alert('you clicked on the window')
}

In the first releases of VBScript, there was no way to use function pointers, since if you set window.onclick to foo, VBScript would call foo rather than get a pointer. In VBScript 5.0 the GetRef method was introduced. This created a reference to the function, allowing you to set the event handler. For example:

set window.onclick=GetRef("foo")
function foo()
   alert('you clicked on the window')
end function

<Script> Block-Event Handlers

The event handlers used so far work well for HTML events, but don't provide a way for writing event handlers for custom events on ActiveX objects that you may have in your page. To provide this support, Internet Explorer introduced extensions to the <script> block to specify which object and which event the script is for. For example:

<span id="testscript">Click me script block handler - JScript</span>
<script language=JScript for=testscript event="onclick">
alert("script block handler - JScript")
</script>
<br>

Naming Conventions

The final Internet Explorer-specific event-hookup mechanism consists of naming your function to include the object and eventname. As long as your function is name objectname.eventname, IE will hook up the function automatically. For example:

<span id="testnaming">Click me naming - JScript</span>
<script language=JScript>

function testnaming.onclick()
{
   alert("script naming - JScript")
}
</script>

Note:   This mechanism only works with JScript.

Automagic

In addition to all the IE-specific event handling mechanisms, you can also use the built-in "automagic" hook up provided by the script engines. The key to using this mechanism is understanding when the hook up occurs. If the objects or HTML elements are available when the page loads, then the script engine will do the event binding. If, however, the object or elements are added after page load (by setting innerHTML for example) then the script engine won't hook up the events. The good thing about this mechanism is you can use it to respond to ActiveX Control events.

<span id="testscriptbuiltin">Click me Built In - JScript</span>
<script language=JScript>

function testscriptbuiltin::onclick()
{
alert("script naming - JScript")
}
</script>

<br>

<span id="testscriptbuiltin">Click me Built In - VBScript</span>
<script language=VBScript>

sub testscriptbuiltin_onclick()
   alert("script naming - VBScript")
end sub
</script>

View these event-handler examples in action.

Events in WSH

Windows Script Host has a much simpler event-hookup mechanism than Internet Explorer in that it offers only two ways to hook up events. (Hey, two is better than five!) Nevertheless, writing code in WSH that deals with events can still present a challenge, not the least of which is being able to ensure that your script is still running when the event fires. This is a problem because WSH scripts exit as soon as the last line of script is executed, which may be before the event you want to handle has been fired. To deal with this, I recommend using the WScript.Sleep method (see Sleep Method for more details) and create a loop that sleeps for a long time. Once the event has fired, use the WScript.Quit method to exit the script. (We realize this is a pain to do; a fix for this is on our list of enhancements for the next version of WSH after 5.6.) Once you've established a way to ensure that your event handler will be called, you need to make the decision between the two event-handling mechanisms.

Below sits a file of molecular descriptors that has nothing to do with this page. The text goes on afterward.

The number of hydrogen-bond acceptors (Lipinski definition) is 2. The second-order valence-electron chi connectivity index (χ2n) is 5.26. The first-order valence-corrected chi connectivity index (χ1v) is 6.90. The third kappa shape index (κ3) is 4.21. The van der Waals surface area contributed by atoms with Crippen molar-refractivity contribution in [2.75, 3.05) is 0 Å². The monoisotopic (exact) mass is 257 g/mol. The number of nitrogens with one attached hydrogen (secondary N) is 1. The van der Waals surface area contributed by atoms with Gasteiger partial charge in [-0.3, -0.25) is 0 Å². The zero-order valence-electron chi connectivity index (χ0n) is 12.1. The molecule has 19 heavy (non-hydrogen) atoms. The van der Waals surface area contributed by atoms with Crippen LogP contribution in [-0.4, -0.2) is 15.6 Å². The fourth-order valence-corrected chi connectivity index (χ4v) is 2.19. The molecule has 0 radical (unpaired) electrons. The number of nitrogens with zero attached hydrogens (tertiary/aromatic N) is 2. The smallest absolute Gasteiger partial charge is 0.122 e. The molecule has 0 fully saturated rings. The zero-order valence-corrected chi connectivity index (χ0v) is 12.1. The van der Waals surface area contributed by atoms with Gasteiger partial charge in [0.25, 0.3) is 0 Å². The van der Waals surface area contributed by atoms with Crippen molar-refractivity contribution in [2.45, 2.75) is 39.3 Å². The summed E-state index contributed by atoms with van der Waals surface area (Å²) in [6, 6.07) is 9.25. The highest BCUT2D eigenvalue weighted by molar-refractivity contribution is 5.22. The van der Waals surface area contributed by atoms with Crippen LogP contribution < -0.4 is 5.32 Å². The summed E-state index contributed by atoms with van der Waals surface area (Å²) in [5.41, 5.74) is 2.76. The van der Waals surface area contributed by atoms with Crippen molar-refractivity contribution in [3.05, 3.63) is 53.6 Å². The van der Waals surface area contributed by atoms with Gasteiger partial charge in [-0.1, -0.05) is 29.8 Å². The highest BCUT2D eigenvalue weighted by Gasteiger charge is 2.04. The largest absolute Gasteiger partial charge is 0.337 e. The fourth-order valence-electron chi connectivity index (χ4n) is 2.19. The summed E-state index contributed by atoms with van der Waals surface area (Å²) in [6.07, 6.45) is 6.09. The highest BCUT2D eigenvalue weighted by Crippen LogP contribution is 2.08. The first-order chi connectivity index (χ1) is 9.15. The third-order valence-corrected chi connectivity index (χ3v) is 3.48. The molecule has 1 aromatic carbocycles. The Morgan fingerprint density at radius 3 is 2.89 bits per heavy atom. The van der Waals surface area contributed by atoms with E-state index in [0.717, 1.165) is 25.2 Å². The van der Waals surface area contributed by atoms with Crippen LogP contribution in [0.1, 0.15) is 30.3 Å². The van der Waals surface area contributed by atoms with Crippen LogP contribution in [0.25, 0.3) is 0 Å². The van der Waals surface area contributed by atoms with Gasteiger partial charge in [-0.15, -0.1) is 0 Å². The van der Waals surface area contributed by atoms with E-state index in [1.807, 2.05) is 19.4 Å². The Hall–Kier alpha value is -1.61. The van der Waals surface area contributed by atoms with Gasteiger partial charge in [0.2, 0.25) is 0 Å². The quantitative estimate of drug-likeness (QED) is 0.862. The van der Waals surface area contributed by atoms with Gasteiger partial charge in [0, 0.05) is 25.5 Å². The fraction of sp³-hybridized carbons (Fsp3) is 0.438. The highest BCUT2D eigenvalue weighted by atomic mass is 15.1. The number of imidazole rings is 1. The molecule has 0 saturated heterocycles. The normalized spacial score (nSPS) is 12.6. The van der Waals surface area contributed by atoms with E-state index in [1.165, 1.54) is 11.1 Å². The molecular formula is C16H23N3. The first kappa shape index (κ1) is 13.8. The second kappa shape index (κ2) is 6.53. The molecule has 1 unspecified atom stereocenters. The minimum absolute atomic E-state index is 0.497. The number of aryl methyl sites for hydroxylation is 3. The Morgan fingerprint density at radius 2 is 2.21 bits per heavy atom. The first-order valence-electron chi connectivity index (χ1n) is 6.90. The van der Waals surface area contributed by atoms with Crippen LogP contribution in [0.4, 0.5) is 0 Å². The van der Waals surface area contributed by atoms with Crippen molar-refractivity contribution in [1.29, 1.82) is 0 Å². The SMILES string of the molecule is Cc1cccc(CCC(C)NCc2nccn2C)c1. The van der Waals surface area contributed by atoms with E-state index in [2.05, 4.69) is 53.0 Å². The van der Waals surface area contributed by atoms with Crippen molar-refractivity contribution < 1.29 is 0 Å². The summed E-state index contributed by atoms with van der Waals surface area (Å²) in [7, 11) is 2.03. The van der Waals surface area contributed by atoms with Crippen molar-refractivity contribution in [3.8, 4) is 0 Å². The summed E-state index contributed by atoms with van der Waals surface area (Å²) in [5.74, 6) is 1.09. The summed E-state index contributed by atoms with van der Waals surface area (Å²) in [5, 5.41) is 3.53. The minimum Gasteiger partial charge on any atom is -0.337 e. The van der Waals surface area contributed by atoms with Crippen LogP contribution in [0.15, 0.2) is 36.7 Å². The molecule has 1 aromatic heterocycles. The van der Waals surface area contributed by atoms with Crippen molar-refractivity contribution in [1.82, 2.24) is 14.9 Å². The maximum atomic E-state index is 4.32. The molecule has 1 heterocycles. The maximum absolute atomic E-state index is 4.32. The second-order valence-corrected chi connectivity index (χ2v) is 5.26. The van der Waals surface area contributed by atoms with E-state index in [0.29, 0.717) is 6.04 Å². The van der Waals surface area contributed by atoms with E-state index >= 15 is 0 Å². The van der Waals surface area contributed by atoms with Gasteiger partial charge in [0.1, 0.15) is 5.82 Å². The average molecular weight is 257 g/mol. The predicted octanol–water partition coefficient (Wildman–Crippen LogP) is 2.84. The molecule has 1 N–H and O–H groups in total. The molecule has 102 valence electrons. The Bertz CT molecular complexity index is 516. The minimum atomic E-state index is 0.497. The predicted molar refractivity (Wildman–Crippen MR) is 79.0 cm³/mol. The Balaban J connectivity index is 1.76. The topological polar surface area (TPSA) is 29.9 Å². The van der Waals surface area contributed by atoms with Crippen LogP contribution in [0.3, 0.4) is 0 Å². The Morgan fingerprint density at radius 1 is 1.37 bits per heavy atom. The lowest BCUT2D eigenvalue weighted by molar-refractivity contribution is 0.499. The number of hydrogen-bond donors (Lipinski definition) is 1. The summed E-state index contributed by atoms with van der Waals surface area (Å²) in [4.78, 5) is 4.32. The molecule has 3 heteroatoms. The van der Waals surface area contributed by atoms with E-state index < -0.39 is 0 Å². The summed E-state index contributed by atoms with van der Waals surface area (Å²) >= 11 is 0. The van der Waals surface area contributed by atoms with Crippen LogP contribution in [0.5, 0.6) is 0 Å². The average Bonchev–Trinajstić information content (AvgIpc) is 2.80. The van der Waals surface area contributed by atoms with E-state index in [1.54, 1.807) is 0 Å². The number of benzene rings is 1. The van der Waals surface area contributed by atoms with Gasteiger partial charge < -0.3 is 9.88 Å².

WSH supports both "automagic" and a naming-convention-based event hookup. The naming-convention system, introduced with WSH 1.0, provides a way to respond to events from objects created using WScript.Createobject. This was necessary at the time, since there was no other way to create an external object in WSH. WScript.CreateObject is similar to the VBScript CreateObject, but adds a second argument that defines the naming convention for event-handler functions. For example:

Set myobject = WScript.CreateObject("someobjectwithevents","myobject_")

In this case, WSH will create an instance of the Someobjectwithevents object, and any functions that begin with myobject_ and end with the event name will be called when the event is fired. WSH achieves this by handling the event internally and calling the function that matches naming convention in the script engine. In VBScript this typically doesn't have much impact, since the "automagic" event hookup syntax is object_eventname. In JScript, however, this is a little weird since object::eventname won't work. Here's an example of CreateObject event binding:

set myorder2 = WScript.CreateObject("ordersystem.clsorder","myorder2_")
myorder2.neworder(1)

sub myorder2_onNew()
   Wscript.echo "new order received from myorder2"
end sub

The Windows Script team recognized that the WScript.CreateObject mechanism was confusing, and in WSH 2.0 introduced the <object> element in .wsf files. The <object> element works much like the <object> element in HTML, with one exception: By default, events fired by objects defined in <object> elements won't be hooked up to the script code in file. To allow event hookup, you need to set the Events attribute on the <object> element to True. For example:

<job>
<object progid="ordersystem.clsorder" id="myorder" events="true"/>
<script language="vbscript">
sub myorder_onNew()
   Wscript.echo "new order received myorder"
end sub
myorder.neworder(1)
wscript.sleep 5000
</script>
</job>

WSH includes a final feature to bind to the events of objects that are created after the script has been loaded. This is useful for objects that are created via CreateObject (in VBScript) or new ActiveXObject in JScript. To bind to the events of an already-created object, there is a ConnectObject method on WScript, and to disconnect, WScript.ConnectObject.

set myorder3 = createobject("ordersystem.clsorder")

wscript.connectobject myorder3,"myorder3_"

myorder3.neworder(1)
sub myorder3_onNew()
   Wscript.echo "new order received from myorder3"
end sub

Windows Script Components

Windows Script Components .wsc files are processed by the same component as .wsf files, so the <object> element provides the same features, including the Events attribute. The Wscript.CreateObject and Wscript.ConnectObject methods, however, are unique to WSH, so cannot be used outside of WSH.

Summary

Event-driven programming can make scripting applications considerably easier if you know what is available to you to bind to the events. As I've shown, it can be quite complicated to decide on the best mechanism for writing event handlers. It pays to look at the relative merits of each approach, and to select one that meets your needs without unduly complicating the task of scripting. As always, we look forward to hearing your feedback and ideas for making scripting easier. Please feel free to contact us at msscript@microsoft.com and to use the newsgroups on msnews.microsoft.com.